Before the discussion begins, I'd like to ask about something that wasn't mentioned here. I wonder if anyone has hypothesized yet about path dependency and/or the Schelling model? I bring it up because it's plausible that at least part of the lack of women at the top science schools is caused by the fact that there have been few women at such schools in the past.

Yet in the past there were few women in law or medicine, and yet far more women have entered those professions when they were all opened up.

And even earlier, all lecturers in English or History or Art History or the like were male (because all lecturers were male, and universities only accepted male students), yet women have entered those subjects very happily.

So any such path dependence model would need to explain why path dependence would matter for the hard sciences, but not for law or medicine, or the humanities and arts degrees.

(I am female and have degree in electrical engineering).

Andrew

Simple Logic:

If one gender's brain is wired in a way that predisposes it to a certain activity, then a larger number of members of that gender will engage in that activity. Thus, odds are that the "best of" that activity will be of that gender. That does not mean that it's impossible for the "non-predisposed" gender to be the best, but it does mean that it's unlikely.


I have something else that is really off the wall and completely subjective, but may tie in somehow. Many people who are interested in science are also interested in science fiction and, if they are young, video games. For the most part, women abhor both of these things (e.g., Star Trek conventions and video arcades aren't the best places to go looking for women).

Video games are actually a perfect example of something that illustrates how the sexes are predisposed to different things. When video games first came out, was it taboo for women to play them? No. Were games like "Pong" and "Pac-man" geared to a specific gender? No. Were arcade owners discriminating against women and driving away their quarters? No.

Software companies have been trying for years to create video games that appeal to women. Not only are they not discriminating against women, they are actively trying to draw women into their market base. And although they have succeeded a few times, their problem remains: girls are not interested in playing video games.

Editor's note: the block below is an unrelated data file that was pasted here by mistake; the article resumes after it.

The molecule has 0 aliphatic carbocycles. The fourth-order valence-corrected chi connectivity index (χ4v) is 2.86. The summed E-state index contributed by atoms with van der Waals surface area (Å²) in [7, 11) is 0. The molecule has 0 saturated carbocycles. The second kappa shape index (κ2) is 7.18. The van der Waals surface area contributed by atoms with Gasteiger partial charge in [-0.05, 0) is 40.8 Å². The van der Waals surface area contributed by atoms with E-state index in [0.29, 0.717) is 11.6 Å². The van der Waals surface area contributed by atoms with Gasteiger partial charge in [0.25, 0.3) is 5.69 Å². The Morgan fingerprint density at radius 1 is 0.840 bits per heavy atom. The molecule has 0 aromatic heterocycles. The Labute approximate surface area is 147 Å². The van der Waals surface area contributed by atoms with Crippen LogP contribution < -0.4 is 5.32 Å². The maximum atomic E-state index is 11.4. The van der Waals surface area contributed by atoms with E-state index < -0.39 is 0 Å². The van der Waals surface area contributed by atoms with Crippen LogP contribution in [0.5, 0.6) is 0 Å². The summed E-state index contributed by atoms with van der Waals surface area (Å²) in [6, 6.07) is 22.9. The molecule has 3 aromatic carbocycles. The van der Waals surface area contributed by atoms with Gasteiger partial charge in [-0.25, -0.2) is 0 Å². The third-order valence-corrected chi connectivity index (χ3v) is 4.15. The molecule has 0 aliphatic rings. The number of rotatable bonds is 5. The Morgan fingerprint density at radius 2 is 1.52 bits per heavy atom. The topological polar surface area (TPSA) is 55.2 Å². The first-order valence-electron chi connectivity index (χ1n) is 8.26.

Granted, math and science aren't as "gender polarizing" as video games and science fiction, nor do all scientists like science fiction and video games. But I think this correlation does mean something...

Sophia

I wonder if anyone has hypothesized yet about path dependency and/or the Schelling model? I bring it up because it's plausible that at least part of the lack of women at the top science schools is caused by the fact that there have been few women at such schools in the past.

While I intuitively agree that a historical lack of women in the science departments at top universities probably plays a substantial role in this continuing lack thereof, I am unsure as to how applicable Schelling's model is in this scenario. As you say, he did his work with racial segregation in spatial modeling, finding that neighborhood seclusion by race will naturally happen as people move away from neighbors who may be prejudiced against them.

But moving to a different neighborhood presents far lower transaction costs than moving to a new career. As has been noted in both academic and popular literature, the problem is not a lack of women obtaining doctorates in the sciences. The problem is that those female PhDs then somehow fail to obtain tenured positions at top universities. If Schelling's model was at work here, wouldn't the expected result be that women would just choose to not enter the science field at all, and instead apply themselves in an area where they were not a minority? Why would they go so far as to earn that PhD, but then drop off somewhere along the line afterwards? It seems that a path dependency model cannot explain the full extent of the phenomenon here.

Marie Curie is pretty much the only outstanding female physicist.

Of course, it depends on what you mean by "outstanding," but Hedy Lamarr, if not an academic physicist, did invent spectrum hopping: www.demimondeonline.com/blog

James